Walmart's scan&go wasn't a toy for early adopters, it let people on a tight budget avoid the pain of removing items while checking out. — Nathanael Yellis (@inathanael) March 8, 2014
This was a major theme at Acton: customer need. Serving people is what powers business success, and sometimes you serve them without being aware of it.
Insight from this month's Atlantic (GT is a WalMart technology executive):
GT: We have a technology called Scan and Go. It’s a way for customers to use their smartphones to scan the items they’re buying as they shop. We said, let’s put it out there and see how customers engage with it. We thought the tech-savvy customer in every market would probably adopt Scan and Go. And they did, but it wasn’t just the young, early adopters.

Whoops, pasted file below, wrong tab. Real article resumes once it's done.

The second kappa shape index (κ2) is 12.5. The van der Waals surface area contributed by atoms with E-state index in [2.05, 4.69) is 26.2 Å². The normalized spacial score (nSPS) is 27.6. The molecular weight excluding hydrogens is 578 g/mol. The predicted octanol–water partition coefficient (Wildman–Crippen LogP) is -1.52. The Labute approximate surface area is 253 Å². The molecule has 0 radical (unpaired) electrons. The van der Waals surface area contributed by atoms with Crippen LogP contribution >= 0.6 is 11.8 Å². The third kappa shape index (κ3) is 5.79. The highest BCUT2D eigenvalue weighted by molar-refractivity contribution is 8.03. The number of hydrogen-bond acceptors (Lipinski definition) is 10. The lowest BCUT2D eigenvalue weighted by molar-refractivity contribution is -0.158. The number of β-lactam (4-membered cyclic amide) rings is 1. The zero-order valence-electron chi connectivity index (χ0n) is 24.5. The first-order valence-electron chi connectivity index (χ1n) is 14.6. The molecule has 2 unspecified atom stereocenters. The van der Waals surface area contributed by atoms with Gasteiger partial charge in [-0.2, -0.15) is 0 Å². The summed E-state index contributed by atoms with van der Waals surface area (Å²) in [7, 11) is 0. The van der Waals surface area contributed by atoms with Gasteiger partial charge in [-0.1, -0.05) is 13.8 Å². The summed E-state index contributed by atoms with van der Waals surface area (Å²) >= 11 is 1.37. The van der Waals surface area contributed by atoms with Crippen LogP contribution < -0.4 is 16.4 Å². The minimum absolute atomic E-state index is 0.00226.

AM: Who was using it, then?
GT: The budget-conscious customer. Why? A lot of people come to the store, they pick up things, and then they see how it fits into their budget at checkout. They’re looking at the running tally on the cash register to see whether they can afford something or not. And what we did with this tool is we allowed them to budget in privacy. It’s frankly something we never thought about. I mean, we kind of thought about it, but we never really thought it would be a big feature. You can have your best hypotheses, but there’s no substitute for actually seeing how mainstream customers, who face real challenges in terms of making ends meet to feed their family for a week, use something.